The African Development Bank (AFDB) says outlook for Zimbabwe remains clouded with challenges as the industrial and mining sectors are faced with reduced competitiveness, low commodity prices, and interruptions in electrical service that disrupt output in 2021.
The problems are exacerbated by debt distress and arrears as well as low international reserves that can cover less than one month of imports.
Zimbabwe has been in default since 2000 with its total public debt now standing at US$11,1 billion (53,9% of GDP), of which 95,6% is external including $6,4 billion in arrears to international financial institutions, bilateral, and private creditors.
“A Staff Monitored Program with the International Monetary Fund to help Zimbabwe implement economic policies from May 2019 to March 2020 collapsed in September 2019. The government and the Fund have not agreed to a new arrangement, which would be aimed at helping Zimbabwe clear its arrears. As a result, the country will have to continue to rely largely on domestic resource mobilization and borrowing from non-Paris Club members like China. The international financial institutions will not resume lending until debt arrears are cleared,” Noted AFDB
Zimbabwe has been battling a number of economic issues besides debt distress.
While fiscal and current account deficits recovered after July 2020, both deteriorated for the year as a whole but the budget deficit rose from 2,7% in 2019 to 2,9% in 2020.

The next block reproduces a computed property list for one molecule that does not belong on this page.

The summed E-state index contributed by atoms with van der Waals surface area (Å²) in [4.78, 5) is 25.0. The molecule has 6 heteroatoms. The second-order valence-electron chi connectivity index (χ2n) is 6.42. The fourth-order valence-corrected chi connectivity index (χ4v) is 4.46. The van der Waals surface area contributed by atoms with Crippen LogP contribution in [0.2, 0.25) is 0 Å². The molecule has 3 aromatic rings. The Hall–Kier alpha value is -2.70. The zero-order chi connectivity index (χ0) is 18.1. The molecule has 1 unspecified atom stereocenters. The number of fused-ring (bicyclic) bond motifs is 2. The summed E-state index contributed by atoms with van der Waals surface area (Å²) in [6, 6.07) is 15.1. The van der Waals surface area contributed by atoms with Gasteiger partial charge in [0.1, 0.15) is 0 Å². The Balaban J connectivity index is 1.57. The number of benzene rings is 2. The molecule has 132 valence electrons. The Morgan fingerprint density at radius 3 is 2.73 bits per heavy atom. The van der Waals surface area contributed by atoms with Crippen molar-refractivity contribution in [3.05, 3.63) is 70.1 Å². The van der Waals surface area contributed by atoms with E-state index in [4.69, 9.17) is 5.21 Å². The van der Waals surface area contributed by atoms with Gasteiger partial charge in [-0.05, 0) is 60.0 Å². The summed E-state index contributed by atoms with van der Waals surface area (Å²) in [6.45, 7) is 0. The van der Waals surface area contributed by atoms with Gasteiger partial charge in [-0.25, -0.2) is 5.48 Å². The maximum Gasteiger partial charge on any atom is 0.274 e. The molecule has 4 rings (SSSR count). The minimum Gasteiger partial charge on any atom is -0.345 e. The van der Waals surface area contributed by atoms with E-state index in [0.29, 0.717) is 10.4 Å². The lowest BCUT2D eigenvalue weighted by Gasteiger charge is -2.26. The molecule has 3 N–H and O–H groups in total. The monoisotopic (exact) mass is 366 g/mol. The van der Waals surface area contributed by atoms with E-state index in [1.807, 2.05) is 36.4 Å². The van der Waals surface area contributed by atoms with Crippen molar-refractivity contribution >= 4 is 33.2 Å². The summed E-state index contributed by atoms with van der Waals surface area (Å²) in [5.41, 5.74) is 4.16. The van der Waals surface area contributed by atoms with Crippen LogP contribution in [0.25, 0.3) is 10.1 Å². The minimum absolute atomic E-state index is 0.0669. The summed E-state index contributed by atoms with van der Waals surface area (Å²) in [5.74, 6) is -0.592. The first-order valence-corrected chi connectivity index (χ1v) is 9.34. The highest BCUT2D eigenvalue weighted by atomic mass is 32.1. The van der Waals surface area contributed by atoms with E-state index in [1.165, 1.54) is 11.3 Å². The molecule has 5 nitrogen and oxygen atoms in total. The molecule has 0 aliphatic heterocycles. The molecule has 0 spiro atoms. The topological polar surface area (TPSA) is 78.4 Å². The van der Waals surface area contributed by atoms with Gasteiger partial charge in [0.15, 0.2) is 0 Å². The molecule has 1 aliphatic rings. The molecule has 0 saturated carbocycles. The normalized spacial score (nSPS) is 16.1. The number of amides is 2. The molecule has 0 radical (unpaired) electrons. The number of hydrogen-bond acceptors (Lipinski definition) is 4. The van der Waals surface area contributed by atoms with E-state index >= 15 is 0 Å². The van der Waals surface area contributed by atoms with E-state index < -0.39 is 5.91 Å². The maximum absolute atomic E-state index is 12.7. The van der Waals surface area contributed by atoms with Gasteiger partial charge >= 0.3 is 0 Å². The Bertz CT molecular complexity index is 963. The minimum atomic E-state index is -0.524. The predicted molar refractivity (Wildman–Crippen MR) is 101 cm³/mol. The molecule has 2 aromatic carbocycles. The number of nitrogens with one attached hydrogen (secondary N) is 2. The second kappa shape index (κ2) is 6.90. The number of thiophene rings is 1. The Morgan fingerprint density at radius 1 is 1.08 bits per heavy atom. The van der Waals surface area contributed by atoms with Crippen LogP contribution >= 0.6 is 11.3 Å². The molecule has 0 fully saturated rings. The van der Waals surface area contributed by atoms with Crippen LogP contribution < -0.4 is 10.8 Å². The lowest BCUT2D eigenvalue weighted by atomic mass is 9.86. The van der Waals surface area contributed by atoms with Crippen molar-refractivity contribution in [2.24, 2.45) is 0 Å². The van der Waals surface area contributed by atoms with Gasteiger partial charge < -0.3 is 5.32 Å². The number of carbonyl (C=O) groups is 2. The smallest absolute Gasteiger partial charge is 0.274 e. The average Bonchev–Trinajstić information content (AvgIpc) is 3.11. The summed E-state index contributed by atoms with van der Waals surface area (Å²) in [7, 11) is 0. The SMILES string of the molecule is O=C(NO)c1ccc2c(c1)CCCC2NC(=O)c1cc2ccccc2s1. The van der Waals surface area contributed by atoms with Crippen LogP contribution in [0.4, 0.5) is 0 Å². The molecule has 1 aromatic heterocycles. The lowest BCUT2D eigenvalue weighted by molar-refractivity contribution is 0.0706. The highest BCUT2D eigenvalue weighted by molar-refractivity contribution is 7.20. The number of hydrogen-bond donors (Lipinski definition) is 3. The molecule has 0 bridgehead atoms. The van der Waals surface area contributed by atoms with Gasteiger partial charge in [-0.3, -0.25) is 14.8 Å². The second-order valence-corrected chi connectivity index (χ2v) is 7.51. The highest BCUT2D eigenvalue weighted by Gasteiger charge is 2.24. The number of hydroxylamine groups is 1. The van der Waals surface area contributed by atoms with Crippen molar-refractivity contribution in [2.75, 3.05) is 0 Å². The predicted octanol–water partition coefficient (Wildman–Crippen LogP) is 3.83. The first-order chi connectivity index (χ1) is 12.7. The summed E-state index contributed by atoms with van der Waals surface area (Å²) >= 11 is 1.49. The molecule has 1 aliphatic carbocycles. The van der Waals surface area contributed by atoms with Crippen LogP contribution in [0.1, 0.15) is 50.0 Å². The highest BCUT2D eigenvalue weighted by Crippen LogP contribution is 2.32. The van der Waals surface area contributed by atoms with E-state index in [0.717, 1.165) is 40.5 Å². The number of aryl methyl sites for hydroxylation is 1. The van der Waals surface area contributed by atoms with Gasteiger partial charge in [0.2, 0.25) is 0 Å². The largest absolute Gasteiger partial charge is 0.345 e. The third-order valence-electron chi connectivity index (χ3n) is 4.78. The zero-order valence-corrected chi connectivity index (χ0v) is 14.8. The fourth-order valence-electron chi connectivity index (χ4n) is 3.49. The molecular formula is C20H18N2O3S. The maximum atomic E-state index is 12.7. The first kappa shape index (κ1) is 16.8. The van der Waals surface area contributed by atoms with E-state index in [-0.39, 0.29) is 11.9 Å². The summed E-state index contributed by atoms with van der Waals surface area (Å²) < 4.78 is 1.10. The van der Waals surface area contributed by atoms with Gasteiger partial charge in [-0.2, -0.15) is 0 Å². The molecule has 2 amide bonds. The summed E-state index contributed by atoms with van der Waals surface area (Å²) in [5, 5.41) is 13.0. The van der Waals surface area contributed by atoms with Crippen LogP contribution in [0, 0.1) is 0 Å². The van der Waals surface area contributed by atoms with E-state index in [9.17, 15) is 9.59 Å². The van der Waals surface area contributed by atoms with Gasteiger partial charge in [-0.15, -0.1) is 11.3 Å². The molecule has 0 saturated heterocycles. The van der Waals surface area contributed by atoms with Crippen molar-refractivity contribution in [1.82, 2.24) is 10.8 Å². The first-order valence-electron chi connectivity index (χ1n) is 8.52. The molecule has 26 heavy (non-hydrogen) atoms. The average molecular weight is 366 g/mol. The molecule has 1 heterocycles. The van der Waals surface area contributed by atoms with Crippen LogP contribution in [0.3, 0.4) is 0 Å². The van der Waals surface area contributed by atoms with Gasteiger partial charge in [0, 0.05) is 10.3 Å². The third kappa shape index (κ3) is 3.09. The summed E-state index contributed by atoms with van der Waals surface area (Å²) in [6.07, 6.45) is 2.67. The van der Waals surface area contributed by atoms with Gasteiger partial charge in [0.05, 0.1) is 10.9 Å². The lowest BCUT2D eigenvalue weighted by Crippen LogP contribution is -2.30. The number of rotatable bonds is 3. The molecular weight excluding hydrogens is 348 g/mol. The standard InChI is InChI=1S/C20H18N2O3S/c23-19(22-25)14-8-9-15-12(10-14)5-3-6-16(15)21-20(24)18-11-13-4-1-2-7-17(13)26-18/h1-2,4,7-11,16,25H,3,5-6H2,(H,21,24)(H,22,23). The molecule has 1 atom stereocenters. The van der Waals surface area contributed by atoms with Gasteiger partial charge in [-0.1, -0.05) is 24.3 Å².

The current account went from a surplus of 1,1% of GDP in 2019 to a deficit of 1,9% in 2020.
The exchange rate depreciated ZWL2,5 in February 2019 and stabilizing around ZWL82 to the US dollar in December 2020.
Poverty stood at 70,5% in 2019 while unemployment remained high at over 21%.
AFDB however projected a modest economic recovery for 2021 on the condition that effective measures are taken to stabilize foreign exchange and avoid excessive money creation.
“ But the outlook is clouded by a number of factors. The pandemic and government policies to contain the disease will affect production levels across all sectors—although a partial easing of border closures may help.” AFDB said
Zimbabwe was already in recession before the COVID–19 pandemic, contracting by 6% in 2019.
Output fell because of economic instability and the removal of subsidies on maize meal, fuel, and electricity prices, suppressed foreign exchange earnings; and excessive money creation.
The onset of the COVID–19 pandemic and continued drought led to 10% contraction in real GDP in 2020 while Inflation soared, averaging 622,8% in 2020, up from 226,9% in 2019.
Foreign exchange reforms which were instituted in June 2020 dampened an inflation that raged an annual rate of 838% in July.
“The banking system is stable. Banks have some room to increase credit. The loan-to-deposit ratio was 38,8% in 2020 against a benchmark of 70%. Non-performing loans are at 3.23%, well under the regulatory benchmark of 5%. The capital adequacy ratio is more than three times the regulatory requirement of 12%.” AFDB noted.
Generally, economic activity in Africa was constrained in 2020 by an unprecedented global pandemic caused by COVID–19.
AFDB projects Real GDP in Africa to grow by 3,4% in 2021, after contracting by 2,1% in 2020. This projected recovery from the worst recession in more than half a century will be underpinned by a resumption of tourism, a rebound in commodity prices, and the rollback of pandemic-induced restrictions.
“The outlook is, however, subject to great uncertainty from both external and domestic risks.” the bank said.